Aristotle famously said that if you really want to understand what a state values, observe how it spends its money. In an age in which politicians of every stripe declare, or at least feign, commitment to the “future of our children,” the universal yardstick for measuring the authenticity of their words can be measured in their support for education.
Idaho, which prides itself as a “family values” state, ranks next-to-last in per-pupil spending, according to a report issued by the U.S. Census Bureau. In 2010-2011, Idaho spent $6,824 per student. That’s 35.4 percent lower than the national average of $10,560. Only Utah, another self-described “family values” state, ranked lower, spending $6,212 per pupil.
When education expenditures occupy the bottom rung on the ladder of values, advocates of family values should ask themselves if they are getting the government they deserve.
Recently, Idaho Voices for Children honored the former four-term governor of Idaho, Cecil D. Andrus, for his leadership in education, including the establishment of public kindergarten in Idaho and increased public school funding. In words that cut through the fog and smoke that mask the gulf between politicians’ rhetoric and deeds, when it comes to education, Andrus declared that it is time for Idahoans “to put our money where our mouth is,” if education is truly a top priority.
Idahoans who truly value the future of their children can only cringe at the level of state support for education. A non-partisan goal if ever there was one, education as fulfillment of human aspirations and a stepping stone to a better life, should be preserved and protected by Republicans and Democrats alike. Yet, Idaho’s per-pupil spending, adjusted for inflation, has fallen nearly 16 percent since 2007-2008. To place the neglect of education in sharp relief, Idaho spends $5,000 less per classroom than it did five years ago. Only four states have imposed harsher cuts in education funding since the recession unfolded across the nation.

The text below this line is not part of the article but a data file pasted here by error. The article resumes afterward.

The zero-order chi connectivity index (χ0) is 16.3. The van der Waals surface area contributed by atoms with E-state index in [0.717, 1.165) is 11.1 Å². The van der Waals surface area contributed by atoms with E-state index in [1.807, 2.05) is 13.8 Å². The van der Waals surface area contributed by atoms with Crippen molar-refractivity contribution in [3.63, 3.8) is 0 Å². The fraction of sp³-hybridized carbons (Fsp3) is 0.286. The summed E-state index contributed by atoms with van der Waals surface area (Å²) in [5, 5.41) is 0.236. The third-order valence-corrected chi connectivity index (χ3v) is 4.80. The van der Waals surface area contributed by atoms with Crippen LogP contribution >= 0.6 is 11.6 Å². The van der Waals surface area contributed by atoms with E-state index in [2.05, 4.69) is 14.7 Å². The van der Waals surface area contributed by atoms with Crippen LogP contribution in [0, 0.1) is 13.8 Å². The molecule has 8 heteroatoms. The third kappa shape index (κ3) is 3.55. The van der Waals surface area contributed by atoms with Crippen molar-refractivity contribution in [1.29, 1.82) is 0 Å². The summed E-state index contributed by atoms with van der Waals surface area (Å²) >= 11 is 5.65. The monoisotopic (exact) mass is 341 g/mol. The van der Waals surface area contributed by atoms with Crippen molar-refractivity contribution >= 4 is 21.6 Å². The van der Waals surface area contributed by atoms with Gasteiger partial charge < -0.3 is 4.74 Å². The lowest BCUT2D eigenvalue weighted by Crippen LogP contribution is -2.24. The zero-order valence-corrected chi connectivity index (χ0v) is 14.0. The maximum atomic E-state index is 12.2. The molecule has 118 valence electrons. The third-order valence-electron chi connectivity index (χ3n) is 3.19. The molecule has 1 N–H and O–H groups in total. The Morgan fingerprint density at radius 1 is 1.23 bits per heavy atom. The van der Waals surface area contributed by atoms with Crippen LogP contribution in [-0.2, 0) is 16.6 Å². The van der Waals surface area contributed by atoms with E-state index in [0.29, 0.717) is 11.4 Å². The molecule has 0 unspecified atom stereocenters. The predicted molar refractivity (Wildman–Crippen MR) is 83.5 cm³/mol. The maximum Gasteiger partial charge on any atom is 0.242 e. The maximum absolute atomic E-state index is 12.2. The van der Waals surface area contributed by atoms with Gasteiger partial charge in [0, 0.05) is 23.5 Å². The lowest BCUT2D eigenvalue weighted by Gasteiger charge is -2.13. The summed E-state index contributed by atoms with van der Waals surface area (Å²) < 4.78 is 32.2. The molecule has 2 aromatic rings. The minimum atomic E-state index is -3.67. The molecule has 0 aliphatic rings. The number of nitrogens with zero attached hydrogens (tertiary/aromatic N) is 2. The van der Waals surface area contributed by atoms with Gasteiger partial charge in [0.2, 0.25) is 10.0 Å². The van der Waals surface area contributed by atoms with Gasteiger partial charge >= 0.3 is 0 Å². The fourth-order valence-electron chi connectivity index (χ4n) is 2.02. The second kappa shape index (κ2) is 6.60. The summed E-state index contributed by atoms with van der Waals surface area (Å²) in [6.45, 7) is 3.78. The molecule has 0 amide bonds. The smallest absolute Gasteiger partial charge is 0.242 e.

The implications of inadequate support for education – for Idaho’s children and the future of the state itself – are grim. It is no secret that various businesses that have eyed relocation to the Gem
State have taken their jobs and money elsewhere because of their perception that Idaho’s workforce is undertrained and undereducated. The loss of jobs, with good wages and benefits, represents a stark challenge to the Idaho Legislature to reverse its recent trend of neglect.
Gov. Butch Otter’s Task Force for Improving Education has rolled out an impressive package of recommendations. The plan to restore $82.5 million in school operation funds and to boost teacher salaries by $250 million represents a solid start. The installation of wireless and broadband technologies in all schools across the state is a “must.”
An improving state economy and a savings account of at least $140 million provides legislative leaders with a genuine opportunity to restore a measure of support for education. Failure to make these improvements will draw down the curtains on the declaration that Idaho is a “family values” state. It is high time for Idaho to demonstrate its commitment to education, the true measure of a state’s core values.
David Adler is the Cecil D. Andrus Professor of Public Affairs at Boise State University, where he serves as Director of the Andrus Center for Public Policy.